This week has not been oppressively hot and humid, but it still has been rather toasty for the end of September. That’s not going to change anytime soon unfortunately.
The amount of moisture available in the atmosphere today will be a good bit more than what was available yesterday, which means we should see at least a smattering of some showers and storms pop up through the day. Radar already shows some showers this morning south of Houston toward Lake Jackson and Angleton.
Based on this and weather modeling, the highest rain chances today should be south and west of Houston, though everyone has at least a chance of a shower. Outside of that, it will be partly sunny and continued hot. Look for high temperatures near 90 degrees.
Moisture levels will slowly drop this weekend, but with onshore flow continuing, we have to at least mention a passing shower or storm Saturday and Sunday afternoons. If you’ve got outdoor plans this weekend, you should be able to go forward with them without much issue. You may encounter a brief downpour but probably nothing worse. Daytime highs will likely be up around 90 again. Nighttime lows, which have actually not been too bad (in the low-70s) this week will likely creep back into at least the mid-70s inland and warmer at the coast.
While we could see a spotty shower or storm next week, our thinking right now is that things will be mainly dry and hot through Thursday. We should expect days near 90 and nights near 75 degrees. Extended summer seems to be in control.
Right now, we don’t see strong signs of a true autumn cold front over the next 7 to 10 days unfortunately. We have held on to some hope that perhaps next weekend a front could make inroads into Texas finally, and there are still a couple models showing it. But the reality is that those are not terribly reliable. In looking at typically more reliable European ensemble data, roughly 75% of the 51 “members” of this ensemble show a cold front by about October 8th.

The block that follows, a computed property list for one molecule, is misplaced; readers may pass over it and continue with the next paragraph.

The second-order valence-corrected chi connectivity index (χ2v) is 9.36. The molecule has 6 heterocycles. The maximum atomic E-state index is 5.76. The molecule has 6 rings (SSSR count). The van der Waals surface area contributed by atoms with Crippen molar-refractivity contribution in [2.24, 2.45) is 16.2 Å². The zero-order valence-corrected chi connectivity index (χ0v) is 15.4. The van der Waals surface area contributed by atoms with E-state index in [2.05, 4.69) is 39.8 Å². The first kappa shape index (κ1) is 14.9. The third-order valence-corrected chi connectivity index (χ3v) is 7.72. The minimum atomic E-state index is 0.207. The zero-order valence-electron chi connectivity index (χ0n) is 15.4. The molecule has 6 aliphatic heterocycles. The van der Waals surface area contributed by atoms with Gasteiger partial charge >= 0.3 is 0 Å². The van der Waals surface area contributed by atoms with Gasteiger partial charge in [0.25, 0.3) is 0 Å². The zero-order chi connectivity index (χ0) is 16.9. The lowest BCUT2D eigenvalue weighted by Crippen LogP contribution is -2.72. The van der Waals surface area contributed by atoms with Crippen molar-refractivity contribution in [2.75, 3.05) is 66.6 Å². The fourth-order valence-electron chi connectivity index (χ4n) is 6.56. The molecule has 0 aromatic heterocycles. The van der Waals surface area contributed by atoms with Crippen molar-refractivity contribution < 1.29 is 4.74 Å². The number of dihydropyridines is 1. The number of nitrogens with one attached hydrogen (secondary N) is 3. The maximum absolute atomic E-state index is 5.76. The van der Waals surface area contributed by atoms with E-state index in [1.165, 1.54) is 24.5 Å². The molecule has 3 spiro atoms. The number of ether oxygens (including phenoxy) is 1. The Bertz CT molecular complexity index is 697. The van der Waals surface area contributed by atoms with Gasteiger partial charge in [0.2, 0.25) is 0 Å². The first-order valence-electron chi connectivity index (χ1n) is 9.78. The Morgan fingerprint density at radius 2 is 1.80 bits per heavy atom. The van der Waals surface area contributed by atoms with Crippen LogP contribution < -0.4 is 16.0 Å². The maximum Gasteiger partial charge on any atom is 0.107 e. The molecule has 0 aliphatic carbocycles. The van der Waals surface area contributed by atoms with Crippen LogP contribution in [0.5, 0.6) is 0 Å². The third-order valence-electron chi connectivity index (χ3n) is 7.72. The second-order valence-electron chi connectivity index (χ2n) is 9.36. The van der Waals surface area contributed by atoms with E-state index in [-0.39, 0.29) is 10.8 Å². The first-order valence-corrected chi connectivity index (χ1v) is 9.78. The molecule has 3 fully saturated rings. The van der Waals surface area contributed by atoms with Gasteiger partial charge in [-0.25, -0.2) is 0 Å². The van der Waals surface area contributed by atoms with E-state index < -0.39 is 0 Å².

We continue to see some bouncing back and forth within modeling, but if I were assigning odds on which date we will see our first true front (low of 65° or cooler), here is how I would do so:
Through October 4th: < 1%
October 5-7: 15%
October 8-10: 40%
October 11-13: 35%
October 14+: ~10%
That adds up to 100. I think the most likely range for that cold front is October 8-13 right now. Sadly, if you had asked me two days ago, I probably would have given you 30 percent or higher on October 5-7, so the trends have not been in the right direction this week. Hopefully this can advance forward in the days ahead.
Tropical Storm Karen is expected to fall apart east of Florida over by Sunday night.
There are no systems of note behind Karen for us to watch at this time, and we are inside the window where risk of tropical activity on the Texas coast historically plummets. We would like to see that first cold front to be sure, but at the least, there is nothing at all in modeling right now that sets off any alarm bells for Texas.